Transplantation for polycystic kidney disease.
During the 4-year period from June 1977 to May 1981, a total of 108 patients with polycystic kidney disease and 2440 nonpolycystic patients received cadaver renal allografts in the Southeastern Organ Procurement Foundation (SEOPF) Prospective Study. There were no significant differences between the groups with and without polycystic disease in terms of recipient blood group, history of splenectomy, or preformed antibody status. As a group, transplanted polycystic patients underwent native nephrectomy more often, had a better HLA match, received less antilymphocyte serum (ALS), and were slightly older than nonpolycystic patients. Although proportionately fewer polycystic patients received pretransplant transfusions than nonpolycystic patients (P = .002), transfusion was associated with a significant increase in graft survival in the polycystic group (P less than .05), as well as in the nonpolycystic group (P less than .0001). Gene frequency analysis showed no HLA-A, or -B antigen linkage with polycystic disease. No significant differences existed between the polycystic and nonpolycystic groups in terms of overall graft and patient survival. However, transplanted polycystic patients died more frequently from bacterial sepsis (P less than .05), especially from gram-positive organisms (P = .01). Pretransplant bilateral nephrectomy did not affect the incidence of sepsis. However, following graft failure, patients with bilateral native nephrectomy had a greater incidence of severe anemia (50% versus 39%) and death (58% versus 25%; P less than .05) than those with unilateral nephrectomy or no nephrectomy. Treatment with ALS did not significantly improve graft survival in those with polycystic disease. A strong positive correlation was found between patient death and treatment with ALS only in the polycystic group (P less than .01). These findings indicate that the use of pretransplant bilateral native nephrectomy and posttransplant ALS should be judicious in the polycystic patient because they may be associated with increased morbidity and mortality.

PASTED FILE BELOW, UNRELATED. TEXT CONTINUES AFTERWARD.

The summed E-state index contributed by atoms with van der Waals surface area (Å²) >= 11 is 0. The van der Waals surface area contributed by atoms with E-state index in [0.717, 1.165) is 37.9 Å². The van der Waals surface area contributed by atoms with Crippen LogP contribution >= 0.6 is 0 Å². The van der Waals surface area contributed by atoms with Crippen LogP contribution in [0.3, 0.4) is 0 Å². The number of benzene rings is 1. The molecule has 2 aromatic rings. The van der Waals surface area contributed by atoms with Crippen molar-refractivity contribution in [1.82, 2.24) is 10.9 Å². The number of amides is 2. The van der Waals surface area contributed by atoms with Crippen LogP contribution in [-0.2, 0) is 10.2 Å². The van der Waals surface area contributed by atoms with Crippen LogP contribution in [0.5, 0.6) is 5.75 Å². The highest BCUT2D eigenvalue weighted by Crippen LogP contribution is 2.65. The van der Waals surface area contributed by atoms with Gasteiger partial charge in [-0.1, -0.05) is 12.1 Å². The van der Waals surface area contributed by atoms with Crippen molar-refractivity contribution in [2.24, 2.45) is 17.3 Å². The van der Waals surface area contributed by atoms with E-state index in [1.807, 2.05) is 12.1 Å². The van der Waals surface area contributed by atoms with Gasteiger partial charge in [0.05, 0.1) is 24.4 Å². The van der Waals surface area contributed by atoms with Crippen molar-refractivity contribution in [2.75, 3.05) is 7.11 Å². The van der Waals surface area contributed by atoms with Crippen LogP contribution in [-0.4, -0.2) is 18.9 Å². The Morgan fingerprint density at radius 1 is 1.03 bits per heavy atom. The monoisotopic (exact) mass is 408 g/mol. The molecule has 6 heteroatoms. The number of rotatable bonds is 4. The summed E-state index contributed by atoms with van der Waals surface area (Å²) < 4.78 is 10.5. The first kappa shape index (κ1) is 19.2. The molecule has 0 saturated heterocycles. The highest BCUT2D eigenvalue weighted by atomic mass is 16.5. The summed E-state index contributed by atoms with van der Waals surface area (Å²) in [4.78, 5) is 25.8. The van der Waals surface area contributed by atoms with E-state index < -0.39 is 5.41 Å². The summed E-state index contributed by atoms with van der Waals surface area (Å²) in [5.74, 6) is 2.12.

Sanfilippo, FP; Vaughn, WK; Peters, TG; Bollinger, RR; Spees, EK
Volume / Issue
Start / End Page
Pubmed Central ID
International Standard Serial Number (ISSN)
Digital Object Identifier (DOI)